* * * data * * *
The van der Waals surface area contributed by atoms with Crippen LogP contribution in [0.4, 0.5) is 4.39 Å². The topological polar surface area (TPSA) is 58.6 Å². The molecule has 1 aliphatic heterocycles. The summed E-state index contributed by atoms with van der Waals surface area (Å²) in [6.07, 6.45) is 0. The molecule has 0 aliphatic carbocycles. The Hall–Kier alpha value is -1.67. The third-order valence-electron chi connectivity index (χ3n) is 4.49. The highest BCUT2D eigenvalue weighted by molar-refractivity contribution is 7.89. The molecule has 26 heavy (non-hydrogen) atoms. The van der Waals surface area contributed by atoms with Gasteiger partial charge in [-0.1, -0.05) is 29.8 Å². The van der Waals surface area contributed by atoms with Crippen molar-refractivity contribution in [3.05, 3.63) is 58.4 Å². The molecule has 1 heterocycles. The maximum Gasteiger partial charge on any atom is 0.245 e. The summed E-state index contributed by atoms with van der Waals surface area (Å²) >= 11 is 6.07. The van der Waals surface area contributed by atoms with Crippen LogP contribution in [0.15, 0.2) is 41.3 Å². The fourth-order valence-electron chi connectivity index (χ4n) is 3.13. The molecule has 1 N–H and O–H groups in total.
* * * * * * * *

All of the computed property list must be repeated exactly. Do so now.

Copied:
The van der Waals surface area contributed by atoms with Crippen LogP contribution in [0.4, 0.5) is 4.39 Å². The topological polar surface area (TPSA) is 58.6 Å². The molecule has 1 aliphatic heterocycles. The summed E-state index contributed by atoms with van der Waals surface area (Å²) in [6.07, 6.45) is 0. The molecule has 0 aliphatic carbocycles. The Hall–Kier alpha value is -1.67. The third-order valence-electron chi connectivity index (χ3n) is 4.49. The highest BCUT2D eigenvalue weighted by molar-refractivity contribution is 7.89. The molecule has 26 heavy (non-hydrogen) atoms. The van der Waals surface area contributed by atoms with Gasteiger partial charge in [-0.1, -0.05) is 29.8 Å². The van der Waals surface area contributed by atoms with Crippen molar-refractivity contribution in [3.05, 3.63) is 58.4 Å². The molecule has 1 heterocycles. The maximum Gasteiger partial charge on any atom is 0.245 e. The summed E-state index contributed by atoms with van der Waals surface area (Å²) >= 11 is 6.07. The van der Waals surface area contributed by atoms with Crippen LogP contribution in [0.15, 0.2) is 41.3 Å². The fourth-order valence-electron chi connectivity index (χ4n) is 3.13. The molecule has 1 N–H and O–H groups in total.